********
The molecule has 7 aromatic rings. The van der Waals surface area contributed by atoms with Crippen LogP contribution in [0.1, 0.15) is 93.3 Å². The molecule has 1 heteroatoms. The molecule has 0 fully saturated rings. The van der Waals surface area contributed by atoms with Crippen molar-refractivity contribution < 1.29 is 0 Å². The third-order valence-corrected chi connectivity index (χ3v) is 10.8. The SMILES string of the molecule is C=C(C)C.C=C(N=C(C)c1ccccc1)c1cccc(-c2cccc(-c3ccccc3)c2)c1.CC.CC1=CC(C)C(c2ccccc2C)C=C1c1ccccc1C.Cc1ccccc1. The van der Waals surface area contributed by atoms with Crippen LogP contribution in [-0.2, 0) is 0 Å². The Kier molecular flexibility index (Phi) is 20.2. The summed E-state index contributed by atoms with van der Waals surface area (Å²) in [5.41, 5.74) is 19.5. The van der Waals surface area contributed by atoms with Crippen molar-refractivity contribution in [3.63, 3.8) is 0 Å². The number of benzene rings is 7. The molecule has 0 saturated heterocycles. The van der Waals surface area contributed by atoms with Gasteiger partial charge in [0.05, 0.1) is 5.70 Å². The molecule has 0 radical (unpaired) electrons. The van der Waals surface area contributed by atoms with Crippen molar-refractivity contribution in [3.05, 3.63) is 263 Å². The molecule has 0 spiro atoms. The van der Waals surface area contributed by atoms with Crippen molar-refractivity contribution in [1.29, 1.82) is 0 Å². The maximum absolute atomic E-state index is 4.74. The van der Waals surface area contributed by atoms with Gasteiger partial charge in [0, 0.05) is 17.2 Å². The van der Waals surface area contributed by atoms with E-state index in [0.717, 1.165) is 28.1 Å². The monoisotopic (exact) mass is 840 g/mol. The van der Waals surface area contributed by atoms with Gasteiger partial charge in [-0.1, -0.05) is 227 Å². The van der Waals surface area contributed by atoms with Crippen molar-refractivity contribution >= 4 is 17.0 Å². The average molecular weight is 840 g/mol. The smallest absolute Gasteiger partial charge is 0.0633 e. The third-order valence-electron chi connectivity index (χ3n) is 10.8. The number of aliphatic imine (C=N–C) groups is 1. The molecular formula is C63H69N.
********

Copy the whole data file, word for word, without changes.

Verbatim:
The molecule has 7 aromatic rings. The van der Waals surface area contributed by atoms with Crippen LogP contribution in [0.1, 0.15) is 93.3 Å². The molecule has 1 heteroatoms. The molecule has 0 fully saturated rings. The van der Waals surface area contributed by atoms with Crippen molar-refractivity contribution < 1.29 is 0 Å². The third-order valence-corrected chi connectivity index (χ3v) is 10.8. The SMILES string of the molecule is C=C(C)C.C=C(N=C(C)c1ccccc1)c1cccc(-c2cccc(-c3ccccc3)c2)c1.CC.CC1=CC(C)C(c2ccccc2C)C=C1c1ccccc1C.Cc1ccccc1. The van der Waals surface area contributed by atoms with Crippen LogP contribution in [-0.2, 0) is 0 Å². The Kier molecular flexibility index (Phi) is 20.2. The summed E-state index contributed by atoms with van der Waals surface area (Å²) in [5.41, 5.74) is 19.5. The van der Waals surface area contributed by atoms with Crippen molar-refractivity contribution in [3.63, 3.8) is 0 Å². The number of benzene rings is 7. The molecule has 0 saturated heterocycles. The van der Waals surface area contributed by atoms with Gasteiger partial charge in [0.05, 0.1) is 5.70 Å². The molecule has 0 radical (unpaired) electrons. The van der Waals surface area contributed by atoms with Crippen molar-refractivity contribution in [3.05, 3.63) is 263 Å². The molecule has 0 spiro atoms. The van der Waals surface area contributed by atoms with Crippen molar-refractivity contribution in [1.29, 1.82) is 0 Å². The maximum absolute atomic E-state index is 4.74. The van der Waals surface area contributed by atoms with Gasteiger partial charge in [0, 0.05) is 17.2 Å². The van der Waals surface area contributed by atoms with E-state index in [0.717, 1.165) is 28.1 Å². The monoisotopic (exact) mass is 840 g/mol. The van der Waals surface area contributed by atoms with Gasteiger partial charge in [-0.1, -0.05) is 227 Å². The van der Waals surface area contributed by atoms with Crippen molar-refractivity contribution >= 4 is 17.0 Å². The average molecular weight is 840 g/mol. The smallest absolute Gasteiger partial charge is 0.0633 e. The third-order valence-electron chi connectivity index (χ3n) is 10.8. The number of aliphatic imine (C=N–C) groups is 1. The molecular formula is C63H69N.